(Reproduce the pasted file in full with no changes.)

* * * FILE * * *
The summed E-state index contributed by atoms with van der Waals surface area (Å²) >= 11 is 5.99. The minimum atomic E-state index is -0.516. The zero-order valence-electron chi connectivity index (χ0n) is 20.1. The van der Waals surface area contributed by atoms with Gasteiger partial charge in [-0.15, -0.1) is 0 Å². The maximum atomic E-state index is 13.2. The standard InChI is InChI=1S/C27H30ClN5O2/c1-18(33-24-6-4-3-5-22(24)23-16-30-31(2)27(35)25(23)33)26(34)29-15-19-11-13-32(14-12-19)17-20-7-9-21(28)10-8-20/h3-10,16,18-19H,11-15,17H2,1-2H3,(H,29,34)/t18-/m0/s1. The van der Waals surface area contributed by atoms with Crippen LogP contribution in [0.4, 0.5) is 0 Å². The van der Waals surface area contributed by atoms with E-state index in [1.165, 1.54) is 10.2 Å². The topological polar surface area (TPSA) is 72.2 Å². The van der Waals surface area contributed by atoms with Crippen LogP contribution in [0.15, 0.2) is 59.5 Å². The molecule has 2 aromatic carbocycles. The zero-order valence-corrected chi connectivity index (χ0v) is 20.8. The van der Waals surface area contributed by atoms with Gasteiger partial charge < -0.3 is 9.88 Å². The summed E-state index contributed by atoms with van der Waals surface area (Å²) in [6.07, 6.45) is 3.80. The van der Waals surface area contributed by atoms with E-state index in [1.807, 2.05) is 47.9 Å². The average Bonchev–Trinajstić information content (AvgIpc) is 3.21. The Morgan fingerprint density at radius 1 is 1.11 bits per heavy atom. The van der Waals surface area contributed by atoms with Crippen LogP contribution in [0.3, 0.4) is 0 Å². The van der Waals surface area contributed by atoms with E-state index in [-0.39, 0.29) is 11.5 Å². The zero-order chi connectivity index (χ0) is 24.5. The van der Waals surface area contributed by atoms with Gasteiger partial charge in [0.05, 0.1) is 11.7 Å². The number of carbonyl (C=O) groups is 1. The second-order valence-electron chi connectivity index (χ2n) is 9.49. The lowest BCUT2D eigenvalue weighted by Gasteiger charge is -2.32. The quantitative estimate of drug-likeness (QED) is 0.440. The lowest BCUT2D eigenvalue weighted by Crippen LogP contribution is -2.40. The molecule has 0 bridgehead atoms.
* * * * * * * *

The summed E-state index contributed by atoms with van der Waals surface area (Å²) >= 11 is 5.99. The minimum atomic E-state index is -0.516. The zero-order valence-electron chi connectivity index (χ0n) is 20.1. The van der Waals surface area contributed by atoms with Gasteiger partial charge in [-0.15, -0.1) is 0 Å². The maximum atomic E-state index is 13.2. The standard InChI is InChI=1S/C27H30ClN5O2/c1-18(33-24-6-4-3-5-22(24)23-16-30-31(2)27(35)25(23)33)26(34)29-15-19-11-13-32(14-12-19)17-20-7-9-21(28)10-8-20/h3-10,16,18-19H,11-15,17H2,1-2H3,(H,29,34)/t18-/m0/s1. The van der Waals surface area contributed by atoms with Crippen LogP contribution in [0.4, 0.5) is 0 Å². The van der Waals surface area contributed by atoms with E-state index in [1.165, 1.54) is 10.2 Å². The topological polar surface area (TPSA) is 72.2 Å². The van der Waals surface area contributed by atoms with Crippen LogP contribution in [0.15, 0.2) is 59.5 Å². The molecule has 2 aromatic carbocycles. The zero-order valence-corrected chi connectivity index (χ0v) is 20.8. The van der Waals surface area contributed by atoms with Gasteiger partial charge < -0.3 is 9.88 Å². The summed E-state index contributed by atoms with van der Waals surface area (Å²) in [6.07, 6.45) is 3.80. The van der Waals surface area contributed by atoms with E-state index in [1.807, 2.05) is 47.9 Å². The average Bonchev–Trinajstić information content (AvgIpc) is 3.21. The Morgan fingerprint density at radius 1 is 1.11 bits per heavy atom. The van der Waals surface area contributed by atoms with Crippen LogP contribution in [0.3, 0.4) is 0 Å². The van der Waals surface area contributed by atoms with E-state index in [-0.39, 0.29) is 11.5 Å². The zero-order chi connectivity index (χ0) is 24.5. The van der Waals surface area contributed by atoms with Gasteiger partial charge in [0.05, 0.1) is 11.7 Å². The number of carbonyl (C=O) groups is 1. The second-order valence-electron chi connectivity index (χ2n) is 9.49. The lowest BCUT2D eigenvalue weighted by Gasteiger charge is -2.32. The quantitative estimate of drug-likeness (QED) is 0.440. The lowest BCUT2D eigenvalue weighted by Crippen LogP contribution is -2.40. The molecule has 0 bridgehead atoms.